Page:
I think the hardest part is that when we’re feeling low, it becomes self-sustaining. I’m much more likely to withdraw from exercise, something that almost invariably lifts me up. I withdraw from people, from any situations that require effort, when engagement and challenge are the very things that make me feel whole. And my mind runs on negative loops, comfortable with what’s familiar, and seeking out evidence from the world to sustain my current state. So now that I’m here, the tricky part is breaking the cycle, when everything in me wants to double down on staying exactly where I am.

I see this most in my relationship with my husband. Last weekend I was such a ball of negativity that we fought multiple times each day. I was oversensitive, looking for injury at every turn, and I was critical, noticing only things I could complain about. Looking for them.

At dinner we were talking about my website and his comment “You need to get your email list going” was enough to send me over the edge.

“Don’t you see that I’m trying? Don’t you see I’m doing my best? Don’t you see that I just started sharing my writing again, after months of not being able to? Don’t you see that I’m struggling right now? Why can’t you just let me be?” It went on from there, but suffice it to say, I completely flipped out.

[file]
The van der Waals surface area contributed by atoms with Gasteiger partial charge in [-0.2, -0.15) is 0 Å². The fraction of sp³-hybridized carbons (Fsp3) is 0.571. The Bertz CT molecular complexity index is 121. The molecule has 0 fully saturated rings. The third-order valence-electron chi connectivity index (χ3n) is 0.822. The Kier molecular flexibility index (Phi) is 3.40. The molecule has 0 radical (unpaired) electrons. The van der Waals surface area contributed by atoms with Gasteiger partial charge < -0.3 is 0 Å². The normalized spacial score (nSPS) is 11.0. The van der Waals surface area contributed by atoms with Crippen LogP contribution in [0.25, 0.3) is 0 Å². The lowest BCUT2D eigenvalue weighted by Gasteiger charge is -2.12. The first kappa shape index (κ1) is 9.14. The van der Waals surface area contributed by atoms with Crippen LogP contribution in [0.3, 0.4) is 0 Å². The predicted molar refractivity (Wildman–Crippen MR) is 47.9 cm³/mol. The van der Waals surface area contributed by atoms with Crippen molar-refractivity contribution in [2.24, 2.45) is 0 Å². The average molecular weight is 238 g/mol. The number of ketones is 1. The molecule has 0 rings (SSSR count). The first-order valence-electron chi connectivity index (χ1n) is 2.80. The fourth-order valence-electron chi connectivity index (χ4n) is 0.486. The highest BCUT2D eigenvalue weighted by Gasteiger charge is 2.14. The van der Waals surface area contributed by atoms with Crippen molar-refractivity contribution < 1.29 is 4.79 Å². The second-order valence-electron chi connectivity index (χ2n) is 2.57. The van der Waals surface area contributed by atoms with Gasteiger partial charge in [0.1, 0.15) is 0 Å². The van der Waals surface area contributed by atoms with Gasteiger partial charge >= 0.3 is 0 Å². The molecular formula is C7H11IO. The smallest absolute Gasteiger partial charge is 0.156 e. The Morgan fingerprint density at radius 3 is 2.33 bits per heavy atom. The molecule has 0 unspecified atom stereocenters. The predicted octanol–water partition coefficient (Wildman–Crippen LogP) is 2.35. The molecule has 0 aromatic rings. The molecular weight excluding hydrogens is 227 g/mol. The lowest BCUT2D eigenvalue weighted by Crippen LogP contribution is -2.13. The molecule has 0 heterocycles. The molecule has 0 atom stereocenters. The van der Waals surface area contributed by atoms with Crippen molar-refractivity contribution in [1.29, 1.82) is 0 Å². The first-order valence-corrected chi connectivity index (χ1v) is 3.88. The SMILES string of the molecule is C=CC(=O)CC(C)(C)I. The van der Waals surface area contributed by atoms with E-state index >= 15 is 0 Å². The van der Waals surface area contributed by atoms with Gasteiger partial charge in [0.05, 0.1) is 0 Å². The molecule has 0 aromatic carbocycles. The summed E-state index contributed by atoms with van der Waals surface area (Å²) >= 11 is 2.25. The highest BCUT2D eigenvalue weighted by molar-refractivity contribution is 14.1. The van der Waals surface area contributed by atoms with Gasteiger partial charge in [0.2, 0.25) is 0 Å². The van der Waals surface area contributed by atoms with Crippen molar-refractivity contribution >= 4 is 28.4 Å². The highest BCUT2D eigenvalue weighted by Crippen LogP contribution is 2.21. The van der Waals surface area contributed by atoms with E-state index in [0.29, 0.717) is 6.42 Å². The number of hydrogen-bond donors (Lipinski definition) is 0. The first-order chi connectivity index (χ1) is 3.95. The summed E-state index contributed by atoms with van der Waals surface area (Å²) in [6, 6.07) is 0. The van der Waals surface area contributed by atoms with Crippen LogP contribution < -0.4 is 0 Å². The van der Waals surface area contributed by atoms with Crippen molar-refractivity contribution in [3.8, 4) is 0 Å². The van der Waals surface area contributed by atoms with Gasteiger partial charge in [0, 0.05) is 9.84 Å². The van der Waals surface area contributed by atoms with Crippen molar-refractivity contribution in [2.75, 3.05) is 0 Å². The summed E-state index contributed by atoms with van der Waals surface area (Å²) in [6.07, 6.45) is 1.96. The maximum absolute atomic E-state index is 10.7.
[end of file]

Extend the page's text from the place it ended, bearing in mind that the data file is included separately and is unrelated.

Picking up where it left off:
I was incensed that he was ‘making me feel bad’ when I was already so low. I didn’t need it. Didn’t need to be reminded of yet another thing I’ve been procrastinating on, when I was barely holding it together.


He has a tendency to problem solve and offer solutions rather than just listening. Yes, this can be an annoying. And yes, it’s actually kind of selfish because then he gets to feel good about adding value, when him simply listening is what would actually serve me.

But the simple truth is that I was being wildly oversensitive. I’ve been feeling powerless and not on top of life, and I chose to hear “you’re not good enough” from a simple suggestion. That is 100% on me.